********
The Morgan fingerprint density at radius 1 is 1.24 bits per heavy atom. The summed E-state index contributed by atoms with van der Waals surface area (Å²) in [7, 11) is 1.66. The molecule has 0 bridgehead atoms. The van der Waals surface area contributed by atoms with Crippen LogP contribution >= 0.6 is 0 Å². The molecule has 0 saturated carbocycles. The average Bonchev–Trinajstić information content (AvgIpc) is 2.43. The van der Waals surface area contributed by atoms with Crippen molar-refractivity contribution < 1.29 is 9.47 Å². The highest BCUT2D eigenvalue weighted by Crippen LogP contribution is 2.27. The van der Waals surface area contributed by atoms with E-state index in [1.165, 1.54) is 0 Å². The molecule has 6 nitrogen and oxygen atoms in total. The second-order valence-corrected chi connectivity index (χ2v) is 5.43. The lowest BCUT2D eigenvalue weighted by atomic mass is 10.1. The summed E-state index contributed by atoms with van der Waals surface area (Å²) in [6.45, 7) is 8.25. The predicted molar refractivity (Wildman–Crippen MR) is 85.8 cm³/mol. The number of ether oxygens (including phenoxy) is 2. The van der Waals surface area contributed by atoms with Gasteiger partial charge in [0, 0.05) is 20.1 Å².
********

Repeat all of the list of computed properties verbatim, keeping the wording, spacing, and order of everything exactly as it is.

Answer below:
The Morgan fingerprint density at radius 1 is 1.24 bits per heavy atom. The summed E-state index contributed by atoms with van der Waals surface area (Å²) in [7, 11) is 1.66. The molecule has 0 bridgehead atoms. The van der Waals surface area contributed by atoms with Crippen LogP contribution >= 0.6 is 0 Å². The molecule has 0 saturated carbocycles. The average Bonchev–Trinajstić information content (AvgIpc) is 2.43. The van der Waals surface area contributed by atoms with Crippen molar-refractivity contribution < 1.29 is 9.47 Å². The highest BCUT2D eigenvalue weighted by Crippen LogP contribution is 2.27. The van der Waals surface area contributed by atoms with E-state index in [1.165, 1.54) is 0 Å². The molecule has 6 nitrogen and oxygen atoms in total. The second-order valence-corrected chi connectivity index (χ2v) is 5.43. The lowest BCUT2D eigenvalue weighted by atomic mass is 10.1. The summed E-state index contributed by atoms with van der Waals surface area (Å²) in [6.45, 7) is 8.25. The predicted molar refractivity (Wildman–Crippen MR) is 85.8 cm³/mol. The number of ether oxygens (including phenoxy) is 2. The van der Waals surface area contributed by atoms with Gasteiger partial charge in [0, 0.05) is 20.1 Å².